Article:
As Floridians try to figure out how to safely vote this fall, one substantial group of would-be voters is largely blocked from the ballot box. And hurricanes have added another complication in a year overshadowed by a different disaster, the coronavirus.
Here’s a look at some of the most significant updates on restrictions to voting rights and access in the state:
In 1868, as white Florida officials were trying to reassert power following the Civil War, they stripped the right to vote from people with felony convictions. It was described at the time as a potent way to disenfranchise Black residents, given the state’s expansive efforts to arrest them, according to the Brennan Center for Justice.
Fast forward to a few years ago: Nearly 1.5 million Floridians with completed sentences were disenfranchised, far more than in any other state, and representing about one in five Black residents, according to a 2016 report by The Sentencing Project. In 2018, voters approved a ballot measure, Amendment 4, that reinstated those rights for everyone — other than people convicted of murder or sex offenses — once sentences are completed.
But last year, the Republican-controlled state legislature passed a bill that said sentences weren’t truly complete until any court fees, fines or restitution was paid. (By contrast, Iowa recently reinstated voting rights without requiring those payments first.) Florida Gov. Ron DeSantis, calling voters’ approval of the 2018 amendment a “mistake,” signed the bill.
Voting-rights advocates decried the new law as a modern-day poll tax that many would not be able to pay. A federal judge said the state, in 18 months, hadn’t finished reviewing even one of the roughly 85,000 pending registrations by people with felony convictions to determine whether they could vote or how much they owe.
Given how the information is stored and how old some of it is, “this whole question of who owes what is unanswerable in many cases,” said Liza McClenaghan, state chair for Common Cause Florida.
Despite that, an appeals court reversed an earlier decision that would have defanged the law. Those who hadn’t already registered are out of luck unless they can find out how much they still need to pay and cover the tab, said Daniel Tilley, legal director for the American Civil Liberties Union of Florida. The 85,000 who did fill out registrations can vote, according to the court ruling, until the state offers credible information about financial obligations. Tilley said he hopes prosecutors respect that ruling, but he said each person will have to decide whether they’re comfortable casting a ballot under these conditions.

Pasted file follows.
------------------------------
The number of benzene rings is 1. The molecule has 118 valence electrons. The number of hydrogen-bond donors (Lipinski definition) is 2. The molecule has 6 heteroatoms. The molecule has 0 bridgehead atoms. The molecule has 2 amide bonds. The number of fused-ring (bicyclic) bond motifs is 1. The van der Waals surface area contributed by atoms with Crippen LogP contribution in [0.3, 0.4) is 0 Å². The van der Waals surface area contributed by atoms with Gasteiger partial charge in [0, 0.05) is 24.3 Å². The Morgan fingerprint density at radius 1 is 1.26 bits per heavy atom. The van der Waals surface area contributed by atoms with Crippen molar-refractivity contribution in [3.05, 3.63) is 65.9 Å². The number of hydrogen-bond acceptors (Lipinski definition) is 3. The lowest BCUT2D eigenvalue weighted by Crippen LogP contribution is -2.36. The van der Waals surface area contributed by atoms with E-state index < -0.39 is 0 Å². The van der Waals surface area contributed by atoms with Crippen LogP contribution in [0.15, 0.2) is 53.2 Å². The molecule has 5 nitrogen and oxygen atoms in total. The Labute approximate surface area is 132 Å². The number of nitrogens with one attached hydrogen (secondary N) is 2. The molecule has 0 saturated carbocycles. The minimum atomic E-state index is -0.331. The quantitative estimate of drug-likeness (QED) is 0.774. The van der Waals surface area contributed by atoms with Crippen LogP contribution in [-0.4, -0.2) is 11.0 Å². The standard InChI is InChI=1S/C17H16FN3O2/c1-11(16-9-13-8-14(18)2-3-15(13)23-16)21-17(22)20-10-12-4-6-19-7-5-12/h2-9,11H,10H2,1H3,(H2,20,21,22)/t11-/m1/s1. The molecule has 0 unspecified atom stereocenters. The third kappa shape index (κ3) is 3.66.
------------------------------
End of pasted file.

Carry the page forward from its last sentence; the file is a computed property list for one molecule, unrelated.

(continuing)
This is now a pitched battle over who gets to vote in a key swing state. Former New York Mayor Mike Bloomberg, a vocal critic of President Donald Trump, recently raised $16 million for a fund that’s paying off what people owe so they can register by the Oct. 5 deadline. Florida’s attorney general, a Republican, swiftly pressed the FBI to investigate that.
“Florida is very committed to ensuring that as few people as possible can benefit from Amendment 4,” Tilley said.
About this series
Stateline and the Center for Public Integrity are exploring how changes to polling places and other election shifts affect Americans’ ability to vote. Stateline is an initiative of The Pew Charitable Trusts. Go to vote.org for information on how to vote in 2020.
Florida Panhandle communities devastated by Hurricane Michael in 2018 don’t have enough public buildings to maintain their usual precinct locations, leading to a reduction in polling places. DeSantis allowed two counties in its path to extend early voting so people have more time to get to one of the available sites.
Hurricane Sally, which brought catastrophic flooding to the Panhandle in mid-September, represents an additional challenge.
Florida isn’t sending mail-in ballots to all its registered voters (like some states) or applications for those ballots (like some others). But it does allow any voter to get a mail-in ballot without requiring an excuse, such as age or disability.
However, any ballot that arrives after 7 p.m. Election Day won’t be counted, even if it was postmarked before. Given U.S. Postal Service slowdowns, some residents relying on the mail could find their vote invalidated. In April, and again in early September, voting-rights groups asked DeSantis to allow ballots to be counted as long as they’re postmarked by Election Day and arrive soon afterward.
He has not responded to their request, McClenaghan said. The governor’s office did not provide a comment on the matter.
There is some good news for voters concerned that showing up at the polls could be dangerous and mailing their ballot could get it tossed out. Florida mandated ballot drop boxes last year.
“But it’s the implementation and access to those drop boxes that become the question,” McClenaghan said. “The lines for our primary in August were cars in line to drop off their ballots on election night.”
Among the challenges, she said: Figuring out where drop boxes are and which ones are available round the clock, as opposed to only when staff are present. She recommends voters check with their local Supervisor of Elections office.
“It’s a new thing,” she said, “so everybody’s learning.”
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